Uncertainty may haunt Chelsea’s future, but for now and on the pitch, Thomas Tuchel’s side continues to play with a greater authority than it has at any previous point this season. Leading 2-0 from the first leg in the Champions League last 16, it should never have really been in danger of elimination, but it was nonetheless impressive how calm Chelsea appeared in the cauldron of Lille, winning 2–1 Wednesday for a 4–1 aggregate victory. The Blues join Manchester City, Liverpool, Real Madrid, Bayern Munich, Atlético Madrid, Benfica and Villarreal—a convincing winner over downtrodden Juventus in Wednesday’s other match—to round out the final eight.
The atmosphere at the Stade Pierre Mauroy was ferocious, and in the opening stages Lille hurled itself at Chelsea. For a time, it seemed Chelsea might be wobbling, falling behind to a 38th-minute Burak Yilmaz penalty after Jorginho had been whistled for a handball following a VAR review. But, just as an upset began to seem possible, Jorginho threaded a pass through for Christian Pulisic to equalize with what was Chelsea’s first meaningful attack of the half. The sense of control, of being able to score when it needed to, was probably illusory, but Chelsea’s character was not.
Whatever else is going on, and whatever may happen in the future, for now the sense is that adversity has bonded the players. But while the squad appears resolute and while Tuchel has been admirably realistic in the circumstances, others in and around the club seem still to be adjusting to Chelsea’s new status. On Tuesday came an extraordinary statement from the club’s board asking demanding that Saturday’s FA Cup quarterfinal at Middlesbrough “be played behind closed doors for matters of sporting integrity.”
Middlesbrough, understandably, replied with scorn, describing the statement as “bizarre and without any merit.” Its chairman, Steve Gibson, then gave an interview in which he pointed out that the way Chelsea had spent money in the early years of Roman Abramovich’s ownership was itself so distorting as to be contrary to “sporting integrity.” A senior government source quoted in The Guardian said the statement was “like a drowning person in shark-infested waters, complaining they aren’t on an oligarch’s yacht and threatening the people throwing them a life ring.”
Chelsea’s demand lacked even internal consistency. If there is an issue with integrity because Chelsea was able to sell only around 600 of its 4,500 ticket allocation at Middlesbrough before sanctions were imposed, surely it would then follow that, given it is unable to sell any more tickets for home games, all league matches at Stamford Bridge should now be played behind closed doors, locking out 28,000 season-ticket holders?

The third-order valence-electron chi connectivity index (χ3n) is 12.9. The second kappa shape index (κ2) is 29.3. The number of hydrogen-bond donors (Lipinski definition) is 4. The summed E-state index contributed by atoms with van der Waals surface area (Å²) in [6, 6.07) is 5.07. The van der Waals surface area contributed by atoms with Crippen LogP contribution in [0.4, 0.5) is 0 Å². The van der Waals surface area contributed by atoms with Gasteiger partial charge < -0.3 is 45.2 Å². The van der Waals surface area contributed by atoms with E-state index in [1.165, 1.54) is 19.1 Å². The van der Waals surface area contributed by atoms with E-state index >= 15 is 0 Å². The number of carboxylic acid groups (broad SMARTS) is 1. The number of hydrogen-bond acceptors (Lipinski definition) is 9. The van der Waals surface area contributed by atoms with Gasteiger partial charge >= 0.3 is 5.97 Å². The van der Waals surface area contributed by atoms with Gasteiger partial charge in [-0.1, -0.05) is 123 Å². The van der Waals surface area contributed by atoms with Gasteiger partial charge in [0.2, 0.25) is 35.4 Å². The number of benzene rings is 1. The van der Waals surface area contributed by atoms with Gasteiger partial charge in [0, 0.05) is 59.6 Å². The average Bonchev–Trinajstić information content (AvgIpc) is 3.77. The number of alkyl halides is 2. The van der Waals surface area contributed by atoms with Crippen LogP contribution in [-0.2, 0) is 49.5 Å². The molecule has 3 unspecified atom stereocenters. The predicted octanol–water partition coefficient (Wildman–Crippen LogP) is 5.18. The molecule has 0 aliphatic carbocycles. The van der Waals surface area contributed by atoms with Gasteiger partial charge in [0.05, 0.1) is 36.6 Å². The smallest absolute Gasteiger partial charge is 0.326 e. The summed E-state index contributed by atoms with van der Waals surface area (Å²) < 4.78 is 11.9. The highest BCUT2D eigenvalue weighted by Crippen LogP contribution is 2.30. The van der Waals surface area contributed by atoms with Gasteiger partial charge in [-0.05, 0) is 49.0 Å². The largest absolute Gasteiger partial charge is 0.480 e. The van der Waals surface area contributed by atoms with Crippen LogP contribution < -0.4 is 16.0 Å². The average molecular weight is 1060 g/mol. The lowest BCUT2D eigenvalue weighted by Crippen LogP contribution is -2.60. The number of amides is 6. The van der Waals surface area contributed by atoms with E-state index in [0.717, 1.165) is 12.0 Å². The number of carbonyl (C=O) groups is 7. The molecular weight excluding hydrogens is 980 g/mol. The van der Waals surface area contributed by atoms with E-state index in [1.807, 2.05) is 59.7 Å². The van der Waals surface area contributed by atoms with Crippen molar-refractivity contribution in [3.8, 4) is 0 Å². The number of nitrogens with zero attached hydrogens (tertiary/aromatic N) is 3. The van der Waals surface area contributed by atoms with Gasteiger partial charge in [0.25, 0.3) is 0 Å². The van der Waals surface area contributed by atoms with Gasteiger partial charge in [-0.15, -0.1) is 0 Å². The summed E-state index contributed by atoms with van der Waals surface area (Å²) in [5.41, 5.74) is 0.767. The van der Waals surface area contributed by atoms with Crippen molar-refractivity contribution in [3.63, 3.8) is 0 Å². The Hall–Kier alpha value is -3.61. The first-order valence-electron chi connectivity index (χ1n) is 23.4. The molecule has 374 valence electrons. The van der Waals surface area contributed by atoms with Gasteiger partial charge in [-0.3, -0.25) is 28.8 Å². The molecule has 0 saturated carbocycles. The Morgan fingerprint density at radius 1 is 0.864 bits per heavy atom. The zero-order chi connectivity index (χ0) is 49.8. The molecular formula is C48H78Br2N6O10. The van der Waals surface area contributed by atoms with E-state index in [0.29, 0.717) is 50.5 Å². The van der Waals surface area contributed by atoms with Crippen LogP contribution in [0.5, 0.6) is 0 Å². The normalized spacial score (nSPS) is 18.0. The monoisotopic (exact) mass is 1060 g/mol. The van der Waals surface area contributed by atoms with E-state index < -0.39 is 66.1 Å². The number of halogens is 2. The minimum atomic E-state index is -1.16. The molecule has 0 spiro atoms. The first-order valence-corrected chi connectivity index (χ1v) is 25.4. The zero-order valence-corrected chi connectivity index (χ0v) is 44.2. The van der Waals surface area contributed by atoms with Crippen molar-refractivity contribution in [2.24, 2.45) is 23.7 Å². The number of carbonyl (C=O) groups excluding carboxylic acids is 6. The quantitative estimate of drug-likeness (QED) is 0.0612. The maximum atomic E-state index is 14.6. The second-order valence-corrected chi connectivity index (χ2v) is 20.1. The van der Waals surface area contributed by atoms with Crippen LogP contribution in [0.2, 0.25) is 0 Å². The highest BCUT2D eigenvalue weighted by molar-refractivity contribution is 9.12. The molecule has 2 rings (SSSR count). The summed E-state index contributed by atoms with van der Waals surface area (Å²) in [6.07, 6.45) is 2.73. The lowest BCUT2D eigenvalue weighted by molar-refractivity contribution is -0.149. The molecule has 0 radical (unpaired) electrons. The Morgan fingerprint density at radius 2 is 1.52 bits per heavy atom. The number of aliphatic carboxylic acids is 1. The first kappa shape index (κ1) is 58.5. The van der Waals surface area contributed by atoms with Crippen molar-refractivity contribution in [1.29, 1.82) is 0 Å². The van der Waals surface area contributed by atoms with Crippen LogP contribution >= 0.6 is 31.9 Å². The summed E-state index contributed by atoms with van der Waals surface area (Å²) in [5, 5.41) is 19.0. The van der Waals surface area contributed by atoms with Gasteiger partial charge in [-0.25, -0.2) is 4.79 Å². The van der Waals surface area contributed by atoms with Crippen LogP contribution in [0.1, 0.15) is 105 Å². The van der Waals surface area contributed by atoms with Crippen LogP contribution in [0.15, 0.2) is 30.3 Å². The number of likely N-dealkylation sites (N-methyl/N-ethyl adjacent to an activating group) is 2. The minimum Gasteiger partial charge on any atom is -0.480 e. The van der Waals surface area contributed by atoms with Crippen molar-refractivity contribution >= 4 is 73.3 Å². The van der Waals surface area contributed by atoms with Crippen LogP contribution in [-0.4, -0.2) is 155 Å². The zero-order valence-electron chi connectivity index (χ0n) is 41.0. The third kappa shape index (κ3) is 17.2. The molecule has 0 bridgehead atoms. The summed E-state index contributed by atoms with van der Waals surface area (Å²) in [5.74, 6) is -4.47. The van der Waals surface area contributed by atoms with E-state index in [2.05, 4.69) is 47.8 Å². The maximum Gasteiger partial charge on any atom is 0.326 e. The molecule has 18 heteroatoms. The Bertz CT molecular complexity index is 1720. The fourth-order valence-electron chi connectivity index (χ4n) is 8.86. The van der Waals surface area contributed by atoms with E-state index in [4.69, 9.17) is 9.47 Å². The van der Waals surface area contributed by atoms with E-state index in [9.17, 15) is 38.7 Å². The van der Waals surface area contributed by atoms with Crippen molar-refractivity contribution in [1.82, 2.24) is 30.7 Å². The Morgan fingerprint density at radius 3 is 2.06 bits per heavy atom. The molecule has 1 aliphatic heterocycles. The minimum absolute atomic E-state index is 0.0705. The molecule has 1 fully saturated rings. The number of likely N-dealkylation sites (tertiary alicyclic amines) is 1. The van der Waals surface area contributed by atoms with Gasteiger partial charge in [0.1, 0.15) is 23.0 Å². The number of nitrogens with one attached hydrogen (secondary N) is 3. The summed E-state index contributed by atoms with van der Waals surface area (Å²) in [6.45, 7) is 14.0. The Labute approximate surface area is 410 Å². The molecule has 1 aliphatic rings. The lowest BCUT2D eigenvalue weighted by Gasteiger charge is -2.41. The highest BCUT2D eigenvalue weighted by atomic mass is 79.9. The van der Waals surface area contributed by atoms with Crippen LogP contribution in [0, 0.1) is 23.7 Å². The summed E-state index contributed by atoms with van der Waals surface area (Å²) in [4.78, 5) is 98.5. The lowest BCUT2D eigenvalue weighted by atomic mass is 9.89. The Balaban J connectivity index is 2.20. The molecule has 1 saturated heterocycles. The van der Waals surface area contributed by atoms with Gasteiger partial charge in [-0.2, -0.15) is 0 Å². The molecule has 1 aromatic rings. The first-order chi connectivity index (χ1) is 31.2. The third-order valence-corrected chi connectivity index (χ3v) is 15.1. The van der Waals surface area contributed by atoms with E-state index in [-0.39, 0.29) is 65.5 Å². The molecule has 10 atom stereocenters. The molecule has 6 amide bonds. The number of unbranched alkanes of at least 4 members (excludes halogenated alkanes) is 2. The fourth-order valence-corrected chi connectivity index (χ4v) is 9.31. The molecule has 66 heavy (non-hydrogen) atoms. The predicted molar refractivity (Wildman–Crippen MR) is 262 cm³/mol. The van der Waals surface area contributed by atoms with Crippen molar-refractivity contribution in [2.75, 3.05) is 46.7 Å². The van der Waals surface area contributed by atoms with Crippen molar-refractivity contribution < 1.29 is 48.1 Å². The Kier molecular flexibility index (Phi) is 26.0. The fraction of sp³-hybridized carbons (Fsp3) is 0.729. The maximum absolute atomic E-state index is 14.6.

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That statement was subsequently withdrawn in the face of widespread derision, but the Chelsea Supporters Trust had by then already released an absurdly pompous statement of its own. “The CST has made it clear to the government and the sports minister that supporters must be able to watch their team,” it said. “Playing behind closed doors does not benefit supporters.” To which the response can only be to wonder at the mentality of anybody who can see the scenes from Mariupol, Kharkiv and Kyiv and think that their right to go to a Cup tie at Middlesbrough is anywhere near a government priority.
Sanctions are blunt tools, imposed only in extremis, and it will take time for the license under which Chelsea is operating to be fine-tuned. There was no obligation for the government to offer Chelsea a special license at all. It’s understandable that Chelsea fans are worried, but with the deadline for bids on Friday the likelihood is that it will be bought by another billionaire. And even if a change of ownership means investment slows in the coming years, to speak of Chelsea being punished, as some fans have, is rather to ignore the fact that the club has benefited from £1.5 billion of owner investment over the past 19 years. That’s the nature of a deal with an oligarch owner: if you didn’t protest against the signing of Glen Johnson in 2003, you can’t really protest when the money-tap is turned off now.
For now, though, the full consequences of the sanctions are yet to be experienced on the pitch. Xeka headed against the post early in the second half to present a minor scare, but Chelsea held firm and eventually made the tie safe with 19 minutes remaining, with Cesar Azpilicueta kneeing in a Mason Mount cross after a very patient build-up. Perhaps it wasn’t the most comfortable performance, but defending a two-goal lead in a second leg can lead to confusion of approach. Chelsea did enough. It had the mettle to resist and then the quality to score.
Greater challenges lie ahead, both on and off the pitch, but Chelsea, again, is in the quarterfinal of the Champions League, its defensive still very much alive.
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